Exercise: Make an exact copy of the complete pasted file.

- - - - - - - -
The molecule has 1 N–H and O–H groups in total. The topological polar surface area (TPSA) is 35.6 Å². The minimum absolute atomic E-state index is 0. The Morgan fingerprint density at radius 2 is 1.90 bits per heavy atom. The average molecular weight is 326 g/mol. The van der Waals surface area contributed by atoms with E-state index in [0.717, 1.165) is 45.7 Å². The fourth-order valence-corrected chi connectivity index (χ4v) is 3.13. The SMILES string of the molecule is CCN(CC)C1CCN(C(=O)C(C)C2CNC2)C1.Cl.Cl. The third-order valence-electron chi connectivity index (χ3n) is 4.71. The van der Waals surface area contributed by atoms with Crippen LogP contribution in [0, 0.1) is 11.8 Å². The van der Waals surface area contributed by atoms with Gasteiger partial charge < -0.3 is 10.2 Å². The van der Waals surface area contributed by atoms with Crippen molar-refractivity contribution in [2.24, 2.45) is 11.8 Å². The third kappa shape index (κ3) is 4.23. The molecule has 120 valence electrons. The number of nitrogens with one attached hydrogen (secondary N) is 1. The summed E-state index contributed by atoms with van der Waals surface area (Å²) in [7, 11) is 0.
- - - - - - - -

The molecule has 1 N–H and O–H groups in total. The topological polar surface area (TPSA) is 35.6 Å². The minimum absolute atomic E-state index is 0. The Morgan fingerprint density at radius 2 is 1.90 bits per heavy atom. The average molecular weight is 326 g/mol. The van der Waals surface area contributed by atoms with E-state index in [0.717, 1.165) is 45.7 Å². The fourth-order valence-corrected chi connectivity index (χ4v) is 3.13. The SMILES string of the molecule is CCN(CC)C1CCN(C(=O)C(C)C2CNC2)C1.Cl.Cl. The third-order valence-electron chi connectivity index (χ3n) is 4.71. The van der Waals surface area contributed by atoms with Crippen LogP contribution in [0, 0.1) is 11.8 Å². The van der Waals surface area contributed by atoms with Gasteiger partial charge < -0.3 is 10.2 Å². The van der Waals surface area contributed by atoms with Crippen molar-refractivity contribution in [2.24, 2.45) is 11.8 Å². The third kappa shape index (κ3) is 4.23. The molecule has 120 valence electrons. The number of nitrogens with one attached hydrogen (secondary N) is 1. The summed E-state index contributed by atoms with van der Waals surface area (Å²) in [7, 11) is 0.